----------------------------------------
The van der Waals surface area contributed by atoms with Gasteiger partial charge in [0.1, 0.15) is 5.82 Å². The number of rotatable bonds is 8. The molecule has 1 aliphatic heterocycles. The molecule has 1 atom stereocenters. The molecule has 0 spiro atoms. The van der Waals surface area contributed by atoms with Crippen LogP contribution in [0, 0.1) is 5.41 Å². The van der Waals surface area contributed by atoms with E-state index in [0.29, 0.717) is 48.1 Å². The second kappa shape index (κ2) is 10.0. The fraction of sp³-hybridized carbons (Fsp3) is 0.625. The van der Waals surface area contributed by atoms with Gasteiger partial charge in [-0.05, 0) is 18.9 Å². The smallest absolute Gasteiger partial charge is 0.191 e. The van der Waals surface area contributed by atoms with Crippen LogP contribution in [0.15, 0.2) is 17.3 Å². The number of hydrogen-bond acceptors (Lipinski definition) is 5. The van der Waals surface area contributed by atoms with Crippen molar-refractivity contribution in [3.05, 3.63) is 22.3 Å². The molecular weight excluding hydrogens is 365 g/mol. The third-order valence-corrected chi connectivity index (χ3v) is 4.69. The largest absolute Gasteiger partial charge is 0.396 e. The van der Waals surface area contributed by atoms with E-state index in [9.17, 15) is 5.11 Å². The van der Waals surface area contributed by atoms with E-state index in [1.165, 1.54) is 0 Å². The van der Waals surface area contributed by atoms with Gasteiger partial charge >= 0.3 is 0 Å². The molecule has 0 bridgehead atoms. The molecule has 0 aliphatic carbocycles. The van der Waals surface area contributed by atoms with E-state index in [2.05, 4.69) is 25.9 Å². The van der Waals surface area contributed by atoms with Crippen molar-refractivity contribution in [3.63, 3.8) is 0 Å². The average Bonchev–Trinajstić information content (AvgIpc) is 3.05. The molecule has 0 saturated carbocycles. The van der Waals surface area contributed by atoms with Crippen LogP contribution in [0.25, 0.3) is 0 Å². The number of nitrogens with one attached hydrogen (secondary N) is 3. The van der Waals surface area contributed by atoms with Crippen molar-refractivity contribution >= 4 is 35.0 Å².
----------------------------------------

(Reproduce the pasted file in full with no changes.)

The van der Waals surface area contributed by atoms with Gasteiger partial charge in [0.1, 0.15) is 5.82 Å². The number of rotatable bonds is 8. The molecule has 1 aliphatic heterocycles. The molecule has 1 atom stereocenters. The molecule has 0 spiro atoms. The van der Waals surface area contributed by atoms with Crippen LogP contribution in [0, 0.1) is 5.41 Å². The van der Waals surface area contributed by atoms with E-state index in [0.29, 0.717) is 48.1 Å². The second kappa shape index (κ2) is 10.0. The fraction of sp³-hybridized carbons (Fsp3) is 0.625. The van der Waals surface area contributed by atoms with Gasteiger partial charge in [-0.05, 0) is 18.9 Å². The smallest absolute Gasteiger partial charge is 0.191 e. The van der Waals surface area contributed by atoms with Crippen LogP contribution in [0.15, 0.2) is 17.3 Å². The number of hydrogen-bond acceptors (Lipinski definition) is 5. The van der Waals surface area contributed by atoms with Crippen molar-refractivity contribution in [3.05, 3.63) is 22.3 Å². The molecular weight excluding hydrogens is 365 g/mol. The third-order valence-corrected chi connectivity index (χ3v) is 4.69. The largest absolute Gasteiger partial charge is 0.396 e. The van der Waals surface area contributed by atoms with E-state index in [9.17, 15) is 5.11 Å². The van der Waals surface area contributed by atoms with E-state index in [1.165, 1.54) is 0 Å². The van der Waals surface area contributed by atoms with Gasteiger partial charge >= 0.3 is 0 Å². The molecule has 0 bridgehead atoms. The molecule has 0 aliphatic carbocycles. The van der Waals surface area contributed by atoms with E-state index in [2.05, 4.69) is 25.9 Å². The van der Waals surface area contributed by atoms with Crippen molar-refractivity contribution in [3.63, 3.8) is 0 Å². The average Bonchev–Trinajstić information content (AvgIpc) is 3.05. The molecule has 0 saturated carbocycles. The van der Waals surface area contributed by atoms with Crippen LogP contribution in [0.25, 0.3) is 0 Å². The number of nitrogens with one attached hydrogen (secondary N) is 3. The van der Waals surface area contributed by atoms with Crippen molar-refractivity contribution >= 4 is 35.0 Å².